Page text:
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When Can Herbivores Slow or Reverse the Spread of an Invading Plant? A Test Case from Mount St. Helens

1. Department of Biology, University of Maryland, College Park, Maryland 20742;2. Departments of Biological Sciences and Mathematical and Statistical Sciences, University of Alberta, Edmonton, Alberta T6G 2E1, Canada;3. Biology Department, Woods Hole Oceanographic Institution, Woods Hole, Massachusetts 02543;4. School of Biological Science, Washington State University, Vancouver, Washington 98686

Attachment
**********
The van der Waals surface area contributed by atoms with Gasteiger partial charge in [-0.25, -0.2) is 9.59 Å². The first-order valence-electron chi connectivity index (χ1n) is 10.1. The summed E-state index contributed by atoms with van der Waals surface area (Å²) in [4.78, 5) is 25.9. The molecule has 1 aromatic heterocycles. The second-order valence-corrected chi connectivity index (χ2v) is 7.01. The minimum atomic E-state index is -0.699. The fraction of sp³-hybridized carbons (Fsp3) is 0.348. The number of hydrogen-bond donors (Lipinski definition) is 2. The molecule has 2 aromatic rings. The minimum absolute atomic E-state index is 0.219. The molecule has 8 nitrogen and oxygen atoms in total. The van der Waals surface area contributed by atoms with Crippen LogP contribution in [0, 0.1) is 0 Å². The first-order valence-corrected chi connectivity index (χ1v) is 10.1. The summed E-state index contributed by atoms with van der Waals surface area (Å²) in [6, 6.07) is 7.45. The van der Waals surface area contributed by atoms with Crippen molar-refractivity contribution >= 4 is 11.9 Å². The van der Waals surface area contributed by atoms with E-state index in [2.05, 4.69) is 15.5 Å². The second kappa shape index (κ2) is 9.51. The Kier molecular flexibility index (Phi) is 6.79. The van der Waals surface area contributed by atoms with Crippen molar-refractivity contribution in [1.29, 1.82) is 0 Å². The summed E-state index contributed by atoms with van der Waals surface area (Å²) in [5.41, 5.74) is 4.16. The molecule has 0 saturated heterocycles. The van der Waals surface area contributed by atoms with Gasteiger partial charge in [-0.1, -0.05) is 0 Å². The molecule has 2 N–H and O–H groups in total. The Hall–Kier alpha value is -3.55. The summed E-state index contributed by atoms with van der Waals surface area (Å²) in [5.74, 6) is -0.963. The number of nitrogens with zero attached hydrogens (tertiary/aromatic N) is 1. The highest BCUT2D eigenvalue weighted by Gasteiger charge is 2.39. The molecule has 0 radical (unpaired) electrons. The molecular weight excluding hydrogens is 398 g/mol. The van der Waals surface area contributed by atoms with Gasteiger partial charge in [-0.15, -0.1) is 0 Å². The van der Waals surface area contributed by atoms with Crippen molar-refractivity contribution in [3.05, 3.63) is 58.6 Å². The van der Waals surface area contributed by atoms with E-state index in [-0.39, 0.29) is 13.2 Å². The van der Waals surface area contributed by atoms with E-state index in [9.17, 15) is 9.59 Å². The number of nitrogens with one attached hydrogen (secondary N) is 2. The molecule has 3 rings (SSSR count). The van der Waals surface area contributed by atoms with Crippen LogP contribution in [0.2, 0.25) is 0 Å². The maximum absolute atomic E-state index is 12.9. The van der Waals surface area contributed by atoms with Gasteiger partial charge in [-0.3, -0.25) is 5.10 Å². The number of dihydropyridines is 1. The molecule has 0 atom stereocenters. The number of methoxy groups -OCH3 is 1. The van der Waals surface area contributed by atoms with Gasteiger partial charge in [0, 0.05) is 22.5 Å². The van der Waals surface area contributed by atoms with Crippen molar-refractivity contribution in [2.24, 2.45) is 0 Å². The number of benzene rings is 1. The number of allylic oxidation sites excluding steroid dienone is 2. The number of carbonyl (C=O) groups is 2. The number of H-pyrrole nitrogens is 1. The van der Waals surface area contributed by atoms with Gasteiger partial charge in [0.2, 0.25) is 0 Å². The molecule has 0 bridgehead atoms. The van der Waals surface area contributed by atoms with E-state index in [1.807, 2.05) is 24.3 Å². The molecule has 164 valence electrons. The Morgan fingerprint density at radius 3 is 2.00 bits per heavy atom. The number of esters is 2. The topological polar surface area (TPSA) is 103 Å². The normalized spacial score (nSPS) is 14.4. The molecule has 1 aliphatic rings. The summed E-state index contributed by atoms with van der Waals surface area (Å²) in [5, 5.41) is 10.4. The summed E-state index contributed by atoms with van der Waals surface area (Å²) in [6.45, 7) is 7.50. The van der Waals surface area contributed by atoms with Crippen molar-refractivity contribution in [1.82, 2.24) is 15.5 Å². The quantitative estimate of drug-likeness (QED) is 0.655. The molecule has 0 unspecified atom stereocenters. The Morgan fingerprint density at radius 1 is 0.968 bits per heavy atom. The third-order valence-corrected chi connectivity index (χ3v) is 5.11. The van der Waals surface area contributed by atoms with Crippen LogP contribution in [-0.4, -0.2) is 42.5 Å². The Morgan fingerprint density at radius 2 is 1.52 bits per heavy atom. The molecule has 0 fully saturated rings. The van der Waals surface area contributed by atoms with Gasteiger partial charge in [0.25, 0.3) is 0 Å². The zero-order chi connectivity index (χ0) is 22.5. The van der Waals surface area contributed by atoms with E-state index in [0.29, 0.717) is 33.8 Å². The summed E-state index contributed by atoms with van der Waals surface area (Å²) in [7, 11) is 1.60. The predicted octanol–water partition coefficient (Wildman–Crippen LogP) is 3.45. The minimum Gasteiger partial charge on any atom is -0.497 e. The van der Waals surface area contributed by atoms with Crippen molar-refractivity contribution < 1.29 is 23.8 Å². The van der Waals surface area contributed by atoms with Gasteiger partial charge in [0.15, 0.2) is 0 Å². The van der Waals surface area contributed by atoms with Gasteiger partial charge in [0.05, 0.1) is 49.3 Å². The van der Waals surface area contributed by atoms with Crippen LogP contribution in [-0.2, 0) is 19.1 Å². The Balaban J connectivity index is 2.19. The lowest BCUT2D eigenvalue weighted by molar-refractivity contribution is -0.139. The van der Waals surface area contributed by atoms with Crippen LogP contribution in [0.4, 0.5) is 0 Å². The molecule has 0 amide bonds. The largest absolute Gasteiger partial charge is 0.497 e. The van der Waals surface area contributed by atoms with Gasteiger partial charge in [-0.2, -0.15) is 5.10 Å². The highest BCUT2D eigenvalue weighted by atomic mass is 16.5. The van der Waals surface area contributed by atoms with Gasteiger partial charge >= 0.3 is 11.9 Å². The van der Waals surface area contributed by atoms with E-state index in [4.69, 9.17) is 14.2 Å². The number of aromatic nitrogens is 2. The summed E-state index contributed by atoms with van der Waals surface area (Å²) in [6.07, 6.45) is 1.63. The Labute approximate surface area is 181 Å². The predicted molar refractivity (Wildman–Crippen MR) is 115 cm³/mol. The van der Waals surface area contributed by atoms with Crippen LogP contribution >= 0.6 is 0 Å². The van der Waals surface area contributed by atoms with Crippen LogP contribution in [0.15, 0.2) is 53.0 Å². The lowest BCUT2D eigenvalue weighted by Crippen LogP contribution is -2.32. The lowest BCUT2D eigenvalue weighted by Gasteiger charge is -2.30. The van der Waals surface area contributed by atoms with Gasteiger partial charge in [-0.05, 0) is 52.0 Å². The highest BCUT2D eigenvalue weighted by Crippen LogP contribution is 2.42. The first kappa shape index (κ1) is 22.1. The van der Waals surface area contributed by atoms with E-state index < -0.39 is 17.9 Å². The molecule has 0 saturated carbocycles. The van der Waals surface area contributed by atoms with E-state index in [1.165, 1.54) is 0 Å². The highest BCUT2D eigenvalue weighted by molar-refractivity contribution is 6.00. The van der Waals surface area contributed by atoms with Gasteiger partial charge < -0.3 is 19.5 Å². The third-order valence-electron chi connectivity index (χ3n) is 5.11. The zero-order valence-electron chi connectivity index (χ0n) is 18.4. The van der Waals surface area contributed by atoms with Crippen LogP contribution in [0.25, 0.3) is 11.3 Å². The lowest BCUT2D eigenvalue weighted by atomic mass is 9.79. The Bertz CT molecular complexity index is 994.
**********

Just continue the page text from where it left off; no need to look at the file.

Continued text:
Here we study the spatial dynamics of a coinvading consumer‐resource pair. We present a theoretical treatment with extensive empirical data from a long‐studied field system in which native herbivorous insects attack a population of lupine plants recolonizing a primary successional landscape created by the 1980 volcanic eruption of Mount St. Helens. Using detailed data on the life history and interaction strengths of the lupine and one of its herbivores, we develop a system of integrodifference equations to study plant‐herbivore invasion dynamics. Our analyses yield several new insights into the spatial dynamics of coinvasions. In particular, we demonstrate that aspects of plant population growth and the intensity of herbivory under low‐density conditions can determine whether the plant population spreads across a landscape or is prevented from doing so by the herbivore. In addition, we characterize the existence of threshold levels of spatial extent and/or temporal advantage for the plant that together define critical values of “invasion momentum,” beyond which herbivores are unable to reverse a plant invasion. We conclude by discussing the implications of our findings for successional dynamics and the use of biological control agents to limit the spread of pest species.